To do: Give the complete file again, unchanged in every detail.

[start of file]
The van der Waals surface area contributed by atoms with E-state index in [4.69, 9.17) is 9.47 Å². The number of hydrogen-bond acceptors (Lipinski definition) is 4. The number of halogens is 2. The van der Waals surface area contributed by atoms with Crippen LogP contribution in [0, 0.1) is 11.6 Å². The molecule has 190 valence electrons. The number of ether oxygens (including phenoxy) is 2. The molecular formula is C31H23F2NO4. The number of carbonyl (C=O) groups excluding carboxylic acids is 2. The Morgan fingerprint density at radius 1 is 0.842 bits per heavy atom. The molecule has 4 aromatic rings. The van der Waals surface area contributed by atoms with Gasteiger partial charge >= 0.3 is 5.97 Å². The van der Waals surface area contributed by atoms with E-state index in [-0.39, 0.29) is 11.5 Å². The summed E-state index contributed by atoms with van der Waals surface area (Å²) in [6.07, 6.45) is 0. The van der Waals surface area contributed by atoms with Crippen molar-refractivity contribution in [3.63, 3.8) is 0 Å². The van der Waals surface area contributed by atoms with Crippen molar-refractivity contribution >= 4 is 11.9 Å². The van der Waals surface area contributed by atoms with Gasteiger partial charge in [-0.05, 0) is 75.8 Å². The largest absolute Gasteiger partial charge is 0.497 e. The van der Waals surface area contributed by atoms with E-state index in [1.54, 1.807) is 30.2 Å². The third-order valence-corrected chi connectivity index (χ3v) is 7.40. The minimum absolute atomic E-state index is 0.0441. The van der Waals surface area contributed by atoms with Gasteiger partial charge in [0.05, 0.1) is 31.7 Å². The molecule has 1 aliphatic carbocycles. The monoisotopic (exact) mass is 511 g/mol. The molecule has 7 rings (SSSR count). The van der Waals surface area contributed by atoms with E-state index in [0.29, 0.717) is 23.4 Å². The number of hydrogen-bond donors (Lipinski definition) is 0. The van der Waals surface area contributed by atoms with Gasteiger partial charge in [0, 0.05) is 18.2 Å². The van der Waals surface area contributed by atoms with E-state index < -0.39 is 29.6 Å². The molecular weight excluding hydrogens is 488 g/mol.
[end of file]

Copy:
The van der Waals surface area contributed by atoms with E-state index in [4.69, 9.17) is 9.47 Å². The number of hydrogen-bond acceptors (Lipinski definition) is 4. The number of halogens is 2. The van der Waals surface area contributed by atoms with Crippen LogP contribution in [0, 0.1) is 11.6 Å². The molecule has 190 valence electrons. The number of ether oxygens (including phenoxy) is 2. The molecular formula is C31H23F2NO4. The number of carbonyl (C=O) groups excluding carboxylic acids is 2. The Morgan fingerprint density at radius 1 is 0.842 bits per heavy atom. The molecule has 4 aromatic rings. The van der Waals surface area contributed by atoms with Gasteiger partial charge >= 0.3 is 5.97 Å². The van der Waals surface area contributed by atoms with E-state index in [-0.39, 0.29) is 11.5 Å². The summed E-state index contributed by atoms with van der Waals surface area (Å²) in [6.07, 6.45) is 0. The van der Waals surface area contributed by atoms with Crippen molar-refractivity contribution in [3.63, 3.8) is 0 Å². The van der Waals surface area contributed by atoms with Crippen molar-refractivity contribution >= 4 is 11.9 Å². The van der Waals surface area contributed by atoms with Gasteiger partial charge in [-0.05, 0) is 75.8 Å². The largest absolute Gasteiger partial charge is 0.497 e. The van der Waals surface area contributed by atoms with E-state index in [1.54, 1.807) is 30.2 Å². The third-order valence-corrected chi connectivity index (χ3v) is 7.40. The minimum absolute atomic E-state index is 0.0441. The van der Waals surface area contributed by atoms with Gasteiger partial charge in [0.05, 0.1) is 31.7 Å². The molecule has 1 aliphatic carbocycles. The monoisotopic (exact) mass is 511 g/mol. The molecule has 7 rings (SSSR count). The van der Waals surface area contributed by atoms with E-state index in [0.29, 0.717) is 23.4 Å². The number of hydrogen-bond donors (Lipinski definition) is 0. The van der Waals surface area contributed by atoms with Gasteiger partial charge in [0, 0.05) is 18.2 Å². The van der Waals surface area contributed by atoms with E-state index < -0.39 is 29.6 Å². The molecular weight excluding hydrogens is 488 g/mol.